It works like a charm, and the fish is only out of the water for a short period of time! This is a great way to get a trophy shot when fishing by yourself.

22 thoughts on “Pro Tip: How to Take Great “Hero Shots” When You Are Alone on the River”

  1. Thanks Will for the details of your technique…Since I fish alone 90% of the time, I appreciate your sharing how to take such wonderful photos with minimal, if any, damage to the fish. I also commented on the “Poll” concerning this topic since I was the one who originally asked you about your self photo techique. Awesome fish, and great photos! I hope to be able to take a shot of a nice fish like yours once the rivers are fishable again. If you are ever in Michigan, look me up and we’ll hit the Au Sable together.

  2. Why are we promoting taking fish out of the water for “hero” shots. Lame. You guys should know better. In fact this is F$$$ ridiculous…

    1. yes well said …this whole hero thing is a joke. Keep the fish in the water if you want to show it …do it while it is still in the water. No respect for wildlife is rampant these days and this company makes it’s money off of fishing so they had better get with the program! fast!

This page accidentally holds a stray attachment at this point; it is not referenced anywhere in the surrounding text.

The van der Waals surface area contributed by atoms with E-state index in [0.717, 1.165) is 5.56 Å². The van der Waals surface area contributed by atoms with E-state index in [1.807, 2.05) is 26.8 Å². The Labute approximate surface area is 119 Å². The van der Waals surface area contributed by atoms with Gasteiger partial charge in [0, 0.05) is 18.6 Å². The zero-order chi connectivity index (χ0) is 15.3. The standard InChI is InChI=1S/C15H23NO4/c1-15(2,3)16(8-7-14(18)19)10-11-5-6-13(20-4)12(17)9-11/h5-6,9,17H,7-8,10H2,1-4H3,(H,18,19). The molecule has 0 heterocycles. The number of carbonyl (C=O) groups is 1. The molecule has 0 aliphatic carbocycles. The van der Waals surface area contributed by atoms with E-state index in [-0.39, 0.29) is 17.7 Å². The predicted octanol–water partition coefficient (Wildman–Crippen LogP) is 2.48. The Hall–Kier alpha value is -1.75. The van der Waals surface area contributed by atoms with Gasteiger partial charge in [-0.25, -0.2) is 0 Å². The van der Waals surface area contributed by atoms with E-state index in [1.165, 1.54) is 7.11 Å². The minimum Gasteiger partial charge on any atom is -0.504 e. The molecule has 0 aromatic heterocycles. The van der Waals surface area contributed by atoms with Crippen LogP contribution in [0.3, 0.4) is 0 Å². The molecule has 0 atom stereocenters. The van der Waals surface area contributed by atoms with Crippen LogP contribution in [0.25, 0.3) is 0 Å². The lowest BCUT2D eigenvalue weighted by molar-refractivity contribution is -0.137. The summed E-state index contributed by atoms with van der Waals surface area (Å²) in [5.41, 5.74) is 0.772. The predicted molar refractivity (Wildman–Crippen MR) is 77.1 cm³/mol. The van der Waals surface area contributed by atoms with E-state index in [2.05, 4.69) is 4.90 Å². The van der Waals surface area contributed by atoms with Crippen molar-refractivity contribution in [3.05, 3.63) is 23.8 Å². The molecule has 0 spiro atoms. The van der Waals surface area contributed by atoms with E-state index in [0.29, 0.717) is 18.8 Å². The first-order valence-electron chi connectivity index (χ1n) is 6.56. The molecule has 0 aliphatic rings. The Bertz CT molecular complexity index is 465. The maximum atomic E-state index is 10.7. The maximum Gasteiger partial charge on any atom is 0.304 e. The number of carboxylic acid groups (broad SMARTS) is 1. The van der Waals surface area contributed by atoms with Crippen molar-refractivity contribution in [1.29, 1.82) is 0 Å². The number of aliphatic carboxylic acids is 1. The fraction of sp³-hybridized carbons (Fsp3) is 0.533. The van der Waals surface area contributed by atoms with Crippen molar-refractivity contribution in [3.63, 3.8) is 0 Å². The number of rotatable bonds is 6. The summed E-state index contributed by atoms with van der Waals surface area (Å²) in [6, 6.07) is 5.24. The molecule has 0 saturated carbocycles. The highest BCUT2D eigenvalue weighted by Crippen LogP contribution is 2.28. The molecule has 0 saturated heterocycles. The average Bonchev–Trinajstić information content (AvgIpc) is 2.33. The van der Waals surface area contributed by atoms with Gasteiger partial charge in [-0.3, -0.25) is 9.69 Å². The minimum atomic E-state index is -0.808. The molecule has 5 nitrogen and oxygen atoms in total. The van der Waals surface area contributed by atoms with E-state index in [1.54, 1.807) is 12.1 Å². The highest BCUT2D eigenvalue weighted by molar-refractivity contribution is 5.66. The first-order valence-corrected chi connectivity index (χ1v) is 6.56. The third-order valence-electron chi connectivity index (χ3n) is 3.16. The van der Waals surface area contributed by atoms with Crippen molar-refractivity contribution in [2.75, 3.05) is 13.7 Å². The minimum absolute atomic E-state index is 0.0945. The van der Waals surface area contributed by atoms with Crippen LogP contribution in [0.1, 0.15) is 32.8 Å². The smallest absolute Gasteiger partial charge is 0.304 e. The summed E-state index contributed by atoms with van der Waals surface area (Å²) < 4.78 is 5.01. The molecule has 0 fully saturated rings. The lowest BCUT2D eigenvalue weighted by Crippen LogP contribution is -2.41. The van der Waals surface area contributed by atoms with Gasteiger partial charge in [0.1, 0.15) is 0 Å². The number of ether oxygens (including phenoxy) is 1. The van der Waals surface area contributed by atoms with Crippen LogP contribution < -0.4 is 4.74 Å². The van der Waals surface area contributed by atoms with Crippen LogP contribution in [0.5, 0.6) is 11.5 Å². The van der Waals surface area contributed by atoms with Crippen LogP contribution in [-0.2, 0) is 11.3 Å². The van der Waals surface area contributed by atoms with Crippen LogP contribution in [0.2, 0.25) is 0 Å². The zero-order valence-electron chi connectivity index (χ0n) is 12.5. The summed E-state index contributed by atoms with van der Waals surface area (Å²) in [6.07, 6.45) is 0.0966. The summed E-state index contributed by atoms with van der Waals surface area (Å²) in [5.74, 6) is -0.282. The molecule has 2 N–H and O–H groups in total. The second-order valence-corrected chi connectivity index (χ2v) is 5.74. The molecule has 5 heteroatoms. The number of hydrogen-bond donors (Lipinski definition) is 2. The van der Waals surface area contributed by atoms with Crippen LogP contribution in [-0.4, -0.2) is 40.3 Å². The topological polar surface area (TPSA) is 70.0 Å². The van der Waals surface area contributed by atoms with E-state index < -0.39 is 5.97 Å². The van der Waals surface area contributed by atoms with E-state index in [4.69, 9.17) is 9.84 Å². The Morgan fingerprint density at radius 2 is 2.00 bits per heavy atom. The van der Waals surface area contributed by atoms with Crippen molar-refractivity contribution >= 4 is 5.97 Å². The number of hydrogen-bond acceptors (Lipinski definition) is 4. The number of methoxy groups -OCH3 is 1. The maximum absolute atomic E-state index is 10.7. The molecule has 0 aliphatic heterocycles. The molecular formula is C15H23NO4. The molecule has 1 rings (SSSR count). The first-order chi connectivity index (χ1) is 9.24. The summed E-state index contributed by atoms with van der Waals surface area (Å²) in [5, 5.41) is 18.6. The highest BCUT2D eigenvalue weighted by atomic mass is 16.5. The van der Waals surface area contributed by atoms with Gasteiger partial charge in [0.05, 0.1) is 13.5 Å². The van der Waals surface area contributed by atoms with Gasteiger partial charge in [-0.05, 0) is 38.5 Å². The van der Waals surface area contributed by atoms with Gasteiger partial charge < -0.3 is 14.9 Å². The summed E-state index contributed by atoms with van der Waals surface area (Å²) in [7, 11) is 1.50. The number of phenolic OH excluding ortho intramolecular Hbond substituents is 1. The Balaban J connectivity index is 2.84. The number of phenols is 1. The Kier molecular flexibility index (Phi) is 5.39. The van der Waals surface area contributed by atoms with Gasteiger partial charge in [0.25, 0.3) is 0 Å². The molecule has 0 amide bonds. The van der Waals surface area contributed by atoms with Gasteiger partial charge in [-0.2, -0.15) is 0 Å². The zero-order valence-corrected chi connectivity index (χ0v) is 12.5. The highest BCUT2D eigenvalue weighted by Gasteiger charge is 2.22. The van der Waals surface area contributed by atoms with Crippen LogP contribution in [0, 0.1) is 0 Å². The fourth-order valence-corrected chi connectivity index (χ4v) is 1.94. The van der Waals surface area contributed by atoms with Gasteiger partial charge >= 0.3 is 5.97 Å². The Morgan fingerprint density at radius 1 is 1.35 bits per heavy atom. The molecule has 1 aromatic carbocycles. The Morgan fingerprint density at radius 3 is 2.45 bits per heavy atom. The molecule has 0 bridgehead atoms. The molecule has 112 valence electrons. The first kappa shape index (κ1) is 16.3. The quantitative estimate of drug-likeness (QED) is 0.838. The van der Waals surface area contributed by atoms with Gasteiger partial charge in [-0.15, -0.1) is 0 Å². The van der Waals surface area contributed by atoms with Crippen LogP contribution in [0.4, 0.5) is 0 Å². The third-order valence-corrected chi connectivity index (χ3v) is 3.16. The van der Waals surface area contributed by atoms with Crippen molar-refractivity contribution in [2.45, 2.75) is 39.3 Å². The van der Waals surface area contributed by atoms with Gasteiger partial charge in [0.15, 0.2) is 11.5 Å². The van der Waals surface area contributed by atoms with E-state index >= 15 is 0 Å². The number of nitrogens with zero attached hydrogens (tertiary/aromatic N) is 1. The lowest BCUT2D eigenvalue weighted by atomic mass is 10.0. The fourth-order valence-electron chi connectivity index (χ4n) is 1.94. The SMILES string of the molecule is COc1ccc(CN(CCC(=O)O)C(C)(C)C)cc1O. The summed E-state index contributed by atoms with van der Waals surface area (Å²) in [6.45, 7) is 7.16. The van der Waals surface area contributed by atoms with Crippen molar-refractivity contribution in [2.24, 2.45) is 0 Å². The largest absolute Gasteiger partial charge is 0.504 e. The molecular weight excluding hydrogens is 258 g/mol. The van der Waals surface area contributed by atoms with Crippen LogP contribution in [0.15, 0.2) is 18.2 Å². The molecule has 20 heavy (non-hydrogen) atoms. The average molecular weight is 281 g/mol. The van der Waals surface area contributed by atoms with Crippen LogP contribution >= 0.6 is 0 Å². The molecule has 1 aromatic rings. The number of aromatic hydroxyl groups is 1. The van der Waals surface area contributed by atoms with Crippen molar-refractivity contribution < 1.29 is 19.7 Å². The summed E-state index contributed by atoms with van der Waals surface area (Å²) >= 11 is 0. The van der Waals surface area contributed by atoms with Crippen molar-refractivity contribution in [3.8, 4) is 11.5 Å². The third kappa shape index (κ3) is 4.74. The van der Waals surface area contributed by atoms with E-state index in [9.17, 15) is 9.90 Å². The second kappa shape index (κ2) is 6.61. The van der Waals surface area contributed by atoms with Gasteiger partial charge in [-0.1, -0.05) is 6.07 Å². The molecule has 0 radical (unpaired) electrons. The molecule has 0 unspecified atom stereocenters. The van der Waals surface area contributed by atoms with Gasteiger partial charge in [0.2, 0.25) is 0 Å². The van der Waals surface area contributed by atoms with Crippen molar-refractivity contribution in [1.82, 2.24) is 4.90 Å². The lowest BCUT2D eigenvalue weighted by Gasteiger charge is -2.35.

3. I’m worried that setting that tripod up, attaching the camera or phone, PLUS setting a timer for 15 seconds is an inordinate amount of time to take before returning the fish to the water. Simple rule I taught in our schools was whenever you pull a fish from the water, hold your breath. By the time you have to take another breath, the fish better be in the water and you should be resuscitating it if needed. Leaving the fish in the net in the water might help, but then you have to worry about the fish injuring itself against the rocks as it struggles in the net.

    Simple solution is to take a picture of the fish and forgo the grinning self-portrait. Put your rod next to the fish for personalization and sense of scale. May not be a nice as the grip and grin shot, but better on the fish and you still have a visual record of the catch.

    Dan

    1. Better than the teeth of a Grizzly bear or claws of an Eagle, but I bet you would have a problem with that too. Chill people.

  4. I’ve never tried to capture a photo of a fish out of the water and maybe never will. But if one chooses to, be mindful to care for the fish and quickly return them to the water.

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  7. To the many others that commented bashing him for having the fish out of the water for a long time I believe the man has enough sense that he keeps the fish in the water while he is preparing for his shot…. Stop looking for a reason to run your mouth

    1. I know it’s an old thread but what a bunch of pretentious pricks commenting…he could have everything set up when he starts fishing the run then snap a selfy when he lands the fish with minimal time out of the water… Whiny little guys on here